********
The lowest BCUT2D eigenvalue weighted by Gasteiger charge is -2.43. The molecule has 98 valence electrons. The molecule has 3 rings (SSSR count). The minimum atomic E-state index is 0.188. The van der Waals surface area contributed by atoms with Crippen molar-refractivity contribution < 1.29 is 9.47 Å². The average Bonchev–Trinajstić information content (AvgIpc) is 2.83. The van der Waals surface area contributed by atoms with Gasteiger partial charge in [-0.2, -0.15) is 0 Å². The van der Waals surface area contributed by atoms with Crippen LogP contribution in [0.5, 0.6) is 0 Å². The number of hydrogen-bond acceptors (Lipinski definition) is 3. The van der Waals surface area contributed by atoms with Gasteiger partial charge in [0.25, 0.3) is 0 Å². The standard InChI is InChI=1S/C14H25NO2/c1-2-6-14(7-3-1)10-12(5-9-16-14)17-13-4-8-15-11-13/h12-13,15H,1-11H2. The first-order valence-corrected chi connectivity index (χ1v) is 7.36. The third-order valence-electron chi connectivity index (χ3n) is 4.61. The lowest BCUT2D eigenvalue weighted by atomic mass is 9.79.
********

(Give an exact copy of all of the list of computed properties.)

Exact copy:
The lowest BCUT2D eigenvalue weighted by Gasteiger charge is -2.43. The molecule has 98 valence electrons. The molecule has 3 rings (SSSR count). The minimum atomic E-state index is 0.188. The van der Waals surface area contributed by atoms with Crippen molar-refractivity contribution < 1.29 is 9.47 Å². The average Bonchev–Trinajstić information content (AvgIpc) is 2.83. The van der Waals surface area contributed by atoms with Gasteiger partial charge in [-0.2, -0.15) is 0 Å². The van der Waals surface area contributed by atoms with Crippen LogP contribution in [0.5, 0.6) is 0 Å². The number of hydrogen-bond acceptors (Lipinski definition) is 3. The van der Waals surface area contributed by atoms with Gasteiger partial charge in [0.25, 0.3) is 0 Å². The standard InChI is InChI=1S/C14H25NO2/c1-2-6-14(7-3-1)10-12(5-9-16-14)17-13-4-8-15-11-13/h12-13,15H,1-11H2. The first-order valence-corrected chi connectivity index (χ1v) is 7.36. The third-order valence-electron chi connectivity index (χ3n) is 4.61. The lowest BCUT2D eigenvalue weighted by atomic mass is 9.79.